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A Dog of Many Names Book Review

This book review of A Dog of Many Names by Douglas Green feels so long overdue it's comical. The book's publicist first contacted me a year ago. My review copy arrived in March 2021 in advance of a July release date. I didn't get around to reading the book until Clover had minor surgery in October 2021. After taking a walk on a local trail in town, I sat next to a creek to read until I got word I could pick her up. I nearly stopped reading the book several times for several reasons, but I did finish it in a single day. I tried contacting the publicist again in October with some questions / concerns, but I never heard back. Still, I think it's worth discussion, so let's get to it. 

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A dog of many names book review - shows book propped up in front of white and metalic sprayed flowers, Book cover is mostly red with a german shepherd like dog in the lower righthand corner and some mountains

Book Review - A Dog of Many Names

I typically enjoy high-concept novellas about dogs. I reviewed an exceptional book in this genre years ago -- Angelo's Journey. 

A Dog of Many Names uses a similar story structure, with a dog entering the lives of many people, in many situations.

Parts of of the book really sing. No doubt. It's well written. 

Early on, I made the mistake thinking Green wrote A Dog of Many Names for grownups, but I clarified with the publicist that the book is indeed meant for young adults ... which may explain the dystopian feel of the narrative since that's so common in books for readers that age. 

The story is told in third-person omniscient point of view, occasionally shifting from the viewpoint of humans to the dog. Thankfully, it's' never told in the dog's own voice since I have an extreme aversion to that style of writing. 

Yet, I'm still giving you a trigger warning. This book is brutal and includes so few people with any redeeming qualities. Even some of the children in the book really suck. 

Maybe I'm extra raw these days or too much of an old lady for modern tolerances for craptastic people and violence. I own that. It's entirely possible I'm simply not a good match for this story.  

If you don't mind seeing the grittier side of life with dogs, then this book may be a better fit for you.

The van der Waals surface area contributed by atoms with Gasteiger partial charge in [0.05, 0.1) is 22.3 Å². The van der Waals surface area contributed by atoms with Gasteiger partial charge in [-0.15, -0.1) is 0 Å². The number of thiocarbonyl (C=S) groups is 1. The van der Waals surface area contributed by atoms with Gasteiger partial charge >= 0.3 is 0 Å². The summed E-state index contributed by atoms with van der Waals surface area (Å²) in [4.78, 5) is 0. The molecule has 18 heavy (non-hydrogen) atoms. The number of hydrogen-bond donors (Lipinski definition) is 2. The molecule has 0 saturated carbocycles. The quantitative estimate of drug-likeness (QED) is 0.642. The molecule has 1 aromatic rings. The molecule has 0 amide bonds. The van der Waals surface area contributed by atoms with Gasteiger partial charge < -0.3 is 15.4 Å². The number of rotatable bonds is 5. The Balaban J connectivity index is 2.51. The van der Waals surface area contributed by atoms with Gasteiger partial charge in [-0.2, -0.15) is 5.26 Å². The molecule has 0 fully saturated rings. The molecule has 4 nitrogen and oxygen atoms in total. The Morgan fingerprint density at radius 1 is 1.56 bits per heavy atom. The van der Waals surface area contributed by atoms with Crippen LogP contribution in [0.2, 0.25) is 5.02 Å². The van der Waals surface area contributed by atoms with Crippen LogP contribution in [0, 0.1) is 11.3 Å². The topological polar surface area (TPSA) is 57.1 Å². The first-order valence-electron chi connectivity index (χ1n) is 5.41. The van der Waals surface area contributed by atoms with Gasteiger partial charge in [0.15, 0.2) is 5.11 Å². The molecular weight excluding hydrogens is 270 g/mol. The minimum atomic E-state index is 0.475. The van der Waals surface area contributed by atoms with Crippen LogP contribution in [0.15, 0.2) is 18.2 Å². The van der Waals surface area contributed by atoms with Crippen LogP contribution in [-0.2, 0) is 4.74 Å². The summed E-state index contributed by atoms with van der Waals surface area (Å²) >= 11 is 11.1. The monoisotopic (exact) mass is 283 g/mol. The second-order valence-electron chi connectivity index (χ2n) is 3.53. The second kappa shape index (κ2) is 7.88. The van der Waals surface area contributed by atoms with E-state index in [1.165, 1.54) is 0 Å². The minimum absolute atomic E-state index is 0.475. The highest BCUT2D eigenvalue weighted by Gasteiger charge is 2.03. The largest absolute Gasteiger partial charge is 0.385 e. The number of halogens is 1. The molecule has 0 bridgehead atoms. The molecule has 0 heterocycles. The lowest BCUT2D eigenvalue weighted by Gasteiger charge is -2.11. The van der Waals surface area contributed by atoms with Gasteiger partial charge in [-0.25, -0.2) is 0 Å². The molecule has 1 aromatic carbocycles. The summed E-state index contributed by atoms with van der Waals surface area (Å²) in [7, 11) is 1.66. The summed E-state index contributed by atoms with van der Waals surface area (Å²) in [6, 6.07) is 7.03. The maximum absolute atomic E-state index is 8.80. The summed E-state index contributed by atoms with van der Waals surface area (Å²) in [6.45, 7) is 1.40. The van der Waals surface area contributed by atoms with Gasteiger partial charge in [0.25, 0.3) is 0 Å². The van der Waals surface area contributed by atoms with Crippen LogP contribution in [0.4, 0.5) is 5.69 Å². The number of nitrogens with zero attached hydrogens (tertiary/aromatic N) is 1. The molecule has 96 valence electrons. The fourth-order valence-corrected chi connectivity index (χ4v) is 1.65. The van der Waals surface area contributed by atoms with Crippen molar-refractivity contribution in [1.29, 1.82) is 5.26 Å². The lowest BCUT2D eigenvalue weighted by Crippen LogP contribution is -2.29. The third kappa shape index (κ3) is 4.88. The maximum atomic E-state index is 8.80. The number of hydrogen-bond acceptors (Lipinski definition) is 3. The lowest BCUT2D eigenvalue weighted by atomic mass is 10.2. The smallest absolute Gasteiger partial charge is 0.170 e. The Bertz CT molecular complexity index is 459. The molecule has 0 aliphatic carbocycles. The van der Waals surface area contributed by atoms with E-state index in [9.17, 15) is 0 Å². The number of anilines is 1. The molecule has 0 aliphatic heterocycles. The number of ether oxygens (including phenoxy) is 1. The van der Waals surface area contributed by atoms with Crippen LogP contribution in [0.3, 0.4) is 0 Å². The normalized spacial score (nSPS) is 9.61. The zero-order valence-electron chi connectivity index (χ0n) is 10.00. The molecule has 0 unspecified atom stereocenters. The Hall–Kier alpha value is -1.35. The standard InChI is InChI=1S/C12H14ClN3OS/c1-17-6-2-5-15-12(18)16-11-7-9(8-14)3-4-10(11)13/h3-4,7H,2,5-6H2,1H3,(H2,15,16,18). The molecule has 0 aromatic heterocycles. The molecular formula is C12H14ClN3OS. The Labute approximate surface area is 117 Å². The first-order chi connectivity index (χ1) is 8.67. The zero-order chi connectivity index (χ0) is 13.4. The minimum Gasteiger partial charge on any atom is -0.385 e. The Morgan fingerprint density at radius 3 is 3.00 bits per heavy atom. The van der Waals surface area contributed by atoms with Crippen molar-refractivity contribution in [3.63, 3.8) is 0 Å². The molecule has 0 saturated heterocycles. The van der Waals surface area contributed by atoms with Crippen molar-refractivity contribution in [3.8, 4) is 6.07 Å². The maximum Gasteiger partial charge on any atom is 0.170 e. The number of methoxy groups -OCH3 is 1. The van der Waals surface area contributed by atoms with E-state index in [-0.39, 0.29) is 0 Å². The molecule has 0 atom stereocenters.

Here's why I nearly gave up on the book several times. 

OMG, Stop With the Alpha BS Already

It's entirely possible the Alpha dog reference on page 82 got removed before the final book got published, but maybe not. 

That's typically a deal-breaker for me as noted in my book review rules. You'll find more explanation there about my hatred of that term and the bogus dog behavior information behind it. Simply know, that, it's complete and utter baloney, and I wish people would stop using it in any context.

They think it makes them sound dog savvy. It does not. It's shorthand for not knowing crap about dog behavior science. And, any usage of it, especially in a dog book for young people, perpetuates that misinformation in dangerous ways that only prolong the abuse that often comes with dominance-based thinking about dogs. 

Inaccurate Clicker Usage for Dog Training?

Another passage that made me cranky appears to feature someone using a clicker -- which is designed for positive-reinforcement training -- completely wrong. It clicking sound appears to signal to the dog that punishment is coming instead. Gah!!!!!

EXCERPT - "Meanwhile, the man would take her on little leashed walks, working to teach her some words. But unlike at the last house, he didn't offer her any treats for getting orders right --- he just jerked on the choke collar or made an irritating clicking sound with a little device when she got them wrong."

The particular character in this scene also beats the dog with a belt (then lies to the veterinarian about it). He then starts trying to bait her into fights with his other dogs, so real scum.

Okay, fine, if you want to include awful people as characters, whatever, but please use accurate information about dog training like the use of clickers. 

Next Reader

I typically put the free review copies of books I get into the free little library at our shelter. 

Roxanne Hawn

Trained as a traditional journalist and based in the Rocky Mountains of Colorado, USA, I'm a full-time freelance writer for magazines, websites, and private clients. My areas of specialty include everything in the lifestyles arena, including health and home, personal finance and other consumer interests, relationships and trends, people and business profiles ... and, of course, all things pet related. I don't just love dogs. I need them in my life. Seriously.

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